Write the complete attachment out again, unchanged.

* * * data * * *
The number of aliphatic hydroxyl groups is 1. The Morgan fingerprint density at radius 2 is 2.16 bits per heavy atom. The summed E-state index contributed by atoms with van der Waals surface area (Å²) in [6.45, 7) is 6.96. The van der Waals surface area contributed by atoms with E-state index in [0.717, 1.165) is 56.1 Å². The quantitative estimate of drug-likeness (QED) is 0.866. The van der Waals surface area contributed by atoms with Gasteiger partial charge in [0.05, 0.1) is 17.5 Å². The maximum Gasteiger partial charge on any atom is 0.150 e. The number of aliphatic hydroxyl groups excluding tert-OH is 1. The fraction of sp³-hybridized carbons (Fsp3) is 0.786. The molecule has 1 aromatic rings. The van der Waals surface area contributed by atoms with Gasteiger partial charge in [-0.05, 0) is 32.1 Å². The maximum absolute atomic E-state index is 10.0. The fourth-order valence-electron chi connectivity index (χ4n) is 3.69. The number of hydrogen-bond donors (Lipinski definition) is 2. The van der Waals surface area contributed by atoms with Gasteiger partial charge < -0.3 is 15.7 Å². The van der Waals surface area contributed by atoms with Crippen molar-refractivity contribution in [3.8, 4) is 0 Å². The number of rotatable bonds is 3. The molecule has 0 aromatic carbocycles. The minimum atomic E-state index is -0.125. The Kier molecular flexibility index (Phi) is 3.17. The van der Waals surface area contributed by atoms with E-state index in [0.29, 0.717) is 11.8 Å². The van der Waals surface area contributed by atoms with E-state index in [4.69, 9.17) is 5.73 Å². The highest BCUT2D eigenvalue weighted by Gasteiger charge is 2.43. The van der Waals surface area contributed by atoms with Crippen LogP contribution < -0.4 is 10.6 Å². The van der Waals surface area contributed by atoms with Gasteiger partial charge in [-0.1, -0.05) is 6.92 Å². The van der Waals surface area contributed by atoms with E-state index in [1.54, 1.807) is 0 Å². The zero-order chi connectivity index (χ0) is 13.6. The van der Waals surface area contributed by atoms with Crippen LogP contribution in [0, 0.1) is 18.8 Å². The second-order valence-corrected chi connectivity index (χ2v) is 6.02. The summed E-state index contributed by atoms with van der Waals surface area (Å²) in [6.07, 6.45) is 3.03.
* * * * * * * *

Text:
The number of aliphatic hydroxyl groups is 1. The Morgan fingerprint density at radius 2 is 2.16 bits per heavy atom. The summed E-state index contributed by atoms with van der Waals surface area (Å²) in [6.45, 7) is 6.96. The van der Waals surface area contributed by atoms with E-state index in [0.717, 1.165) is 56.1 Å². The quantitative estimate of drug-likeness (QED) is 0.866. The van der Waals surface area contributed by atoms with Gasteiger partial charge in [0.05, 0.1) is 17.5 Å². The maximum Gasteiger partial charge on any atom is 0.150 e. The number of aliphatic hydroxyl groups excluding tert-OH is 1. The fraction of sp³-hybridized carbons (Fsp3) is 0.786. The molecule has 1 aromatic rings. The van der Waals surface area contributed by atoms with Gasteiger partial charge in [-0.05, 0) is 32.1 Å². The maximum absolute atomic E-state index is 10.0. The fourth-order valence-electron chi connectivity index (χ4n) is 3.69. The number of hydrogen-bond donors (Lipinski definition) is 2. The van der Waals surface area contributed by atoms with Gasteiger partial charge < -0.3 is 15.7 Å². The van der Waals surface area contributed by atoms with Crippen molar-refractivity contribution in [3.8, 4) is 0 Å². The number of rotatable bonds is 3. The molecule has 0 aromatic carbocycles. The minimum atomic E-state index is -0.125. The Kier molecular flexibility index (Phi) is 3.17. The van der Waals surface area contributed by atoms with E-state index in [0.29, 0.717) is 11.8 Å². The van der Waals surface area contributed by atoms with E-state index in [4.69, 9.17) is 5.73 Å². The highest BCUT2D eigenvalue weighted by Gasteiger charge is 2.43. The van der Waals surface area contributed by atoms with Crippen LogP contribution < -0.4 is 10.6 Å². The van der Waals surface area contributed by atoms with Gasteiger partial charge in [-0.1, -0.05) is 6.92 Å². The van der Waals surface area contributed by atoms with E-state index in [1.54, 1.807) is 0 Å². The zero-order chi connectivity index (χ0) is 13.6. The van der Waals surface area contributed by atoms with Crippen LogP contribution in [0, 0.1) is 18.8 Å². The second-order valence-corrected chi connectivity index (χ2v) is 6.02. The summed E-state index contributed by atoms with van der Waals surface area (Å²) in [6.07, 6.45) is 3.03.